In the interim, the Pentagon should stand down all weapons systems activated since 1998, and re-activate the older, but trustworthy systems.

If this is true, there can be no war against Iran or Syria in the near future.

Pakistan, Iran, Russia and China will be free to stampede over American interests in Eurasia.

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America’s Eurasian Endgame

I have written before of the Chinese aim in this great international game:

I believe that the current world order suits China very much — their manufacturing exporters (and resource importers) get the stability of the mega-importing Americans spending mega-dollars on a military budget that maintains global stability. Global instability would mean everyone would pay more for imports, due to heightened insurance costs and other overheads. China also recognises that while America falters and struggles under the weight of its military burden, its lack of growth, and its deep debt concerns, Chinese military strength can grow at a much faster pace thanks to Chinese domestic growth, and a high domestic savings rate. They are happy that their dollar pile — China has over $3 trillion in foreign exchange reserves — can still buy plenty, and they want its value to remain as stable as possible. But above all they want to gradually diversify out of those dollars and into productive assets.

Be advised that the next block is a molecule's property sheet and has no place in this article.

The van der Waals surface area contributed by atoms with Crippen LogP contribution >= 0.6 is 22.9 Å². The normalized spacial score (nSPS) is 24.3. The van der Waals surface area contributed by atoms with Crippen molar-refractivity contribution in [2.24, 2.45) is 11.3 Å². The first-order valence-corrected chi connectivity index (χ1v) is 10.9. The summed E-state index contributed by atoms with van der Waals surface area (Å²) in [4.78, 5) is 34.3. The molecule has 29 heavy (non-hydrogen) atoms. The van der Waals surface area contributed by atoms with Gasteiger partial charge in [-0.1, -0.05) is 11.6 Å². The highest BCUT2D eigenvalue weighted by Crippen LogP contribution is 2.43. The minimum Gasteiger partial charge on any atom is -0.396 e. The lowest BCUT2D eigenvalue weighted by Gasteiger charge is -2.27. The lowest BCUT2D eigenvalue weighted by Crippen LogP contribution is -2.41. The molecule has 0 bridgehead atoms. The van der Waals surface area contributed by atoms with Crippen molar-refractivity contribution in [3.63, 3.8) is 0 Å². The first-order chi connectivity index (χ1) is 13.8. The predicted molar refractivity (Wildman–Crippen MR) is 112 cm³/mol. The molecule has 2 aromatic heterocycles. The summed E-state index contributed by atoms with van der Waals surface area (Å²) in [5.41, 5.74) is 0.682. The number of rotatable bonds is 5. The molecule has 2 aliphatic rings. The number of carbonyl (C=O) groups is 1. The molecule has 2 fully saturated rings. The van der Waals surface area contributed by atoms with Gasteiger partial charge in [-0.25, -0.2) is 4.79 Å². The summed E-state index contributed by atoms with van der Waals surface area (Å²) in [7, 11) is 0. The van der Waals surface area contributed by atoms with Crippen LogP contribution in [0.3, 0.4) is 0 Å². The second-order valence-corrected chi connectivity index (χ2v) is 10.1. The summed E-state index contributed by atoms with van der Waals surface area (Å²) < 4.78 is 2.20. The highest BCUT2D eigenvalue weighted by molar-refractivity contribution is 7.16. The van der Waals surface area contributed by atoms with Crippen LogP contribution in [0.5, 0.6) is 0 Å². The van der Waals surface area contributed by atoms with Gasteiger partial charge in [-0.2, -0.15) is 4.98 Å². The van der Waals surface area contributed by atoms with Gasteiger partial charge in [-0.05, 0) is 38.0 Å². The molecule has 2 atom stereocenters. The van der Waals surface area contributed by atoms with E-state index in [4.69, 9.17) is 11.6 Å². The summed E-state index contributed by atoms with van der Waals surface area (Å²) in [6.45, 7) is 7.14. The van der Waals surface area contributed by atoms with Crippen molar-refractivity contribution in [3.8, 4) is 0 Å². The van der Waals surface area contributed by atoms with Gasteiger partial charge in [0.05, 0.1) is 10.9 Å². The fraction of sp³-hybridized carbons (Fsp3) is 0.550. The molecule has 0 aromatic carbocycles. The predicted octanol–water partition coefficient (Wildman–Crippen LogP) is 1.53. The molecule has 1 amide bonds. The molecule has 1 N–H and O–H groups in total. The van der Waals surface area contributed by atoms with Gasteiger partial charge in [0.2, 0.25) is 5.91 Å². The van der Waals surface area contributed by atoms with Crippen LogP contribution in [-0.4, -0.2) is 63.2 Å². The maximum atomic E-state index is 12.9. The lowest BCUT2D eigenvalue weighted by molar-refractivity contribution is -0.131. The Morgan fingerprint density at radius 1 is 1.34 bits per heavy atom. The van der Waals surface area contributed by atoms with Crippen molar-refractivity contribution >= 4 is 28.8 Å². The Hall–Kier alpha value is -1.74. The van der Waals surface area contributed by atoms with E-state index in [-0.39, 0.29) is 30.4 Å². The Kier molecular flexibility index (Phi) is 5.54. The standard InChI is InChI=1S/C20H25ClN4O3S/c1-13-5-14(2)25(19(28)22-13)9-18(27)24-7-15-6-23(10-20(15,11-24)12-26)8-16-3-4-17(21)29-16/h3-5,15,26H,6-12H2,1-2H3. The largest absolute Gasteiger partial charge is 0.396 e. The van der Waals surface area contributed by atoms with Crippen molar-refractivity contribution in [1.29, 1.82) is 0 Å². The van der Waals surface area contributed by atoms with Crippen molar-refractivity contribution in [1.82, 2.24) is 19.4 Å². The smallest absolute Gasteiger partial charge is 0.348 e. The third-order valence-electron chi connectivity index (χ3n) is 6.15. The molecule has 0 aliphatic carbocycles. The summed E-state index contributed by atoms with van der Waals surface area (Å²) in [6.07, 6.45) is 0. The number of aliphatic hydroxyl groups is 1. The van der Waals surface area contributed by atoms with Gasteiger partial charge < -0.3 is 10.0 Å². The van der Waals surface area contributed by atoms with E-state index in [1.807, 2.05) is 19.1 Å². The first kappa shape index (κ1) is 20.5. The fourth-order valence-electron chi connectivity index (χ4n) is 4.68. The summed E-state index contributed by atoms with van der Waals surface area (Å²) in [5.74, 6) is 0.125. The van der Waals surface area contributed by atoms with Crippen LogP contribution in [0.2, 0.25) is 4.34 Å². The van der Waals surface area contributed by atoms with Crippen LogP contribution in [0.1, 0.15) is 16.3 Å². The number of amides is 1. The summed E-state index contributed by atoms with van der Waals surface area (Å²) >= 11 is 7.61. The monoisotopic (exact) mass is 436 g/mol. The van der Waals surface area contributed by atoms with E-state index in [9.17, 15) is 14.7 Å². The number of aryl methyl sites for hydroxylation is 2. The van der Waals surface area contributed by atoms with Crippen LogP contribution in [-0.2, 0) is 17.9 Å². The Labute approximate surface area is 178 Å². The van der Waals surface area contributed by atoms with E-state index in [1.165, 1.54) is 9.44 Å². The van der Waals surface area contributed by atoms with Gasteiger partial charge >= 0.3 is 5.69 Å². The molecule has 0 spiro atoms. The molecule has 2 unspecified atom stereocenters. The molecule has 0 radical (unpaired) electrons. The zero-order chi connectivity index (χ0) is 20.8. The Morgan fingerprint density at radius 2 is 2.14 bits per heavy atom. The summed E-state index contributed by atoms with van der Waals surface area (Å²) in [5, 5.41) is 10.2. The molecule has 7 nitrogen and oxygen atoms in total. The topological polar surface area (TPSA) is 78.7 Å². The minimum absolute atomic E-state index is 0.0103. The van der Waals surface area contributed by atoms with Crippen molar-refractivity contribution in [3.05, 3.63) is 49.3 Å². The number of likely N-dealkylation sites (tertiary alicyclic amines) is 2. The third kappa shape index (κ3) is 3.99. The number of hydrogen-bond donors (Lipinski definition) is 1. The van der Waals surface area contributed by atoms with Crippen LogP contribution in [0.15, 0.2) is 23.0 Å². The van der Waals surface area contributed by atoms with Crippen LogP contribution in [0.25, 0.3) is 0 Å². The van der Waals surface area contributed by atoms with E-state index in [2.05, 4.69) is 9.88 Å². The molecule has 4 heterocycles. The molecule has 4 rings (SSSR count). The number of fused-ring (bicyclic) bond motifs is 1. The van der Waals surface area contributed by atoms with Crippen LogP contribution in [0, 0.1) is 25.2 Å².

So, if China is happy with the status quo, or at least where the status quo is going, what does America want out of all this?

America wants to keep the free lunch of oil and goods for dollars and treasuries that is so swiftly evaporating. Someday soon America will have to bring more to global trade than its role as global policeman, its universities and a humungous stack of freshly-printed dollars. While some may carp about the demand created by the American consumer, consumption is not production — consumption does not bring anything to the party except dollars, and the rest of the world already has plenty of those. Some day soon, when the dollar is no longer recognised as the universal reserve currency, America will have to face up to the fact that consumer goods and oil will cost more and more in dollars — and she will either have to choose to be poorer, or to manufacture more, and generate more energy at home.